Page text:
Tagore Poems | The Daily Star
12:00 AM, August 11, 2019 / LAST MODIFIED: 12:06 AM, August 11, 2019

Tagore Poems

Krishnakali

 

I call her Krishnokoli, my dark blossom,

Though villagers call her the dark girl.

On a cloudy day I saw her in the field

Saw the dark girl with doe-black eyes!

Her veil had fallen and her head was bare.

Her tresses were swinging over her nape.

Dark? No matter how dark she was to all,

I was in her lovely doe-black eye’s thrall

 

Thick clouds had made darkness descend.

Her dappled cows lowed in dismay.

Perplexed, my dark beauty

Rushed out from her hut anxiously.

Casting eyebrows intently at the sky,

She heard the thunder rumbling.

Dark? No matter how dark she was to all,

I was in her lovely doe-black eye’s thrall

 

Suddenly, the wind swept in from the east.

The paddy lilted playfully in the breeze.

Standing by myself in a side of the aisle,

I saw only her in the middle of the field.

Whether we exchanged glances then,

I guess none will ever know but us.

Dark? No matter how dark she was to all,

I was in her lovely doe-black eye’s thrall

 

And so always and ever moist dark clouds

Sweep in from the northeast during summer.

And so always and ever dark soft shadows

Tell of the monsoon settling in tamal woods.

And thus it is during late monsoon nights

In a flash her face lights up for me.

Dark? No matter how dark she was to all,

I was in her lovely doe-black eye’s thrall

 

I call her Krishnakali, my dark blossom.

Let others call her what they will!

I had seen her in Mainapara’s field

Had seen the dark girl’s doe-black eyes.

She hadn’t rolled her veil over her head.

Hadn’t got the time to feel embarrassed!

Dark? No matter how dark she was to all,

I was in her lovely doe-black eye’s thrall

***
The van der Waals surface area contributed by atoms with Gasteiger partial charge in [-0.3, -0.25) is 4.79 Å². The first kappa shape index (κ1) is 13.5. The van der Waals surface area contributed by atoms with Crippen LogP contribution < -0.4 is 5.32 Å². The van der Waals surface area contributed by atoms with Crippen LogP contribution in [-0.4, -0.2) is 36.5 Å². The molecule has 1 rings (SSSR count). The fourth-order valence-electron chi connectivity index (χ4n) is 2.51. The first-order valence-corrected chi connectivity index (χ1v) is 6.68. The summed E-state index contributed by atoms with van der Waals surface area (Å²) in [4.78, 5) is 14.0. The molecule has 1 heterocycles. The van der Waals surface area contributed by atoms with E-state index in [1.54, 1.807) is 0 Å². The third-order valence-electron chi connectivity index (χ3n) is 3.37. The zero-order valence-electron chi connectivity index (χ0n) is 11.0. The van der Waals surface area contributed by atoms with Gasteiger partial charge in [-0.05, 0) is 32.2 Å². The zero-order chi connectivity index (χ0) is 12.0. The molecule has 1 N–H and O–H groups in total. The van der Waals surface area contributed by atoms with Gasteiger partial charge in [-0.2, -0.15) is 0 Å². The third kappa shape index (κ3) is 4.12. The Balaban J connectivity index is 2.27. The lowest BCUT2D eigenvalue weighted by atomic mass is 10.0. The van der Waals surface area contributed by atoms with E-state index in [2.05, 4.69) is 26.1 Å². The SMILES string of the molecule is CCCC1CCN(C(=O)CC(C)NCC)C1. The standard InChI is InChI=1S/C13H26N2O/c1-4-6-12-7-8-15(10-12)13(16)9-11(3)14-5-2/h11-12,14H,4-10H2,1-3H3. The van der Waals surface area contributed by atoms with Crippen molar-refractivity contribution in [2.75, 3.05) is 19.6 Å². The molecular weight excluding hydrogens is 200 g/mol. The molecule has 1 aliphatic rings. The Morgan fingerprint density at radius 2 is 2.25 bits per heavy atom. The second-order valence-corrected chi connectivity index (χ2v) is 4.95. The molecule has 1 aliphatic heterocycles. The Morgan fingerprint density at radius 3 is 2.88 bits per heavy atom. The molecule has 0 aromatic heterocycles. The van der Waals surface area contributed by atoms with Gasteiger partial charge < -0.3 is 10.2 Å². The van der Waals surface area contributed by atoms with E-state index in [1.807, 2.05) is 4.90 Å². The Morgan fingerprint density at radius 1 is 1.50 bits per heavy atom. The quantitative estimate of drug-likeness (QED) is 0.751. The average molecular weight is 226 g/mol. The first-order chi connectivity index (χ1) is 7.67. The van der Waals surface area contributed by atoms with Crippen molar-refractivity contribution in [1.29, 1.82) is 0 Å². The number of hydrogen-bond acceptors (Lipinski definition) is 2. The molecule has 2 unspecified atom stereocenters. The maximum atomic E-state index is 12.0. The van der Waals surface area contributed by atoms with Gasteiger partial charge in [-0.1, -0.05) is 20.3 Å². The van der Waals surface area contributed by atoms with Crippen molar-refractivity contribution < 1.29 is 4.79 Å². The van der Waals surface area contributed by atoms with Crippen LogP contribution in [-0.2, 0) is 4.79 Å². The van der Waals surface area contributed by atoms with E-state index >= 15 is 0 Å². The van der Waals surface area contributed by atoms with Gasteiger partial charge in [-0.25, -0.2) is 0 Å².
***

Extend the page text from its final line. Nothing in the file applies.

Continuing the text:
1 Krishna is of course divine, an incarnation of the divine sage Narayana; the word is also used to refer to someone with a dark complexion; however, “krishnakali” is also a flower-plant and also its flower, dark in hue.

 

The Day of Parting

(Jabar Din)



On the day of parting

I’d like to declare

What I saw or got

Is beyond compare.

Having drunk the honey

Of the lotus glowing

On the ocean of light

I feel blessed—

Even on the day of parting

This is what I’ll write:

In the play of infinite forms

I sported endlessly

And beheld the Formless one

With wide-open eyes.

The One beyond touch

Touched my whole body,

If this is his end for me

Then let it be so—

On the day of leave taking

This is what I’d like all to know.

 

Tobu Mone Rekho

 

And yet remember me when I have gone far away

And even if your former love has been covered up by a new one’s net.

                Remember me if I am still living somewhere close by

And you can’t figure out what you see is a shadow or really me

Yet remember me!

                Remember me if one day tears well up in your eyes

And if all play suddenly stops in what had been till then a honeyed night

Yet remember me!

                Remember me if on some autumnal dawn your work hits a snag

And it occurs to you, you couldn’t go on because you had thought of me.

Remember me even if your eyes didn’t moisten when thinking of me

                                                                                Yet remember me!

 

O Je Maane Na Mana

 

With him, “no” will never do.

The moment I take my eyes away, he says, “No, no, no!”

The more I say, “Night’s ending and the light dimming

                He looks at my face, saying, “No, no, no!”

                Depressed, and overwhelmed by the crazy wind,

                Spring seems to wail in the flower garden

The more I say to him, “Time now; you must be going

                He stands in the door, saying, “No, no, no!”

Premero Phad Pata Bhubone

 

In a world filled with traps set up by Love

Who knows where one might get ensnared?

Pride, alas, is then imperceptibly crushed

Tears then will stream down one’s eyes!

In this vale of bliss, all you do is take and take

But don’t you know you must give yourself as well?

Leaving bliss in the shade, you’ll abruptly disappear

Bearing your self-inflicted agony with you forever;

But when Love’s flute plays, pride ebbs away,

Leaving one’s heart totally spellbound!

 

Fakrul Alam is a Bangladeshi academic, scholar and translator. He is also the UGC Professor, Department of English, Dhaka University. 

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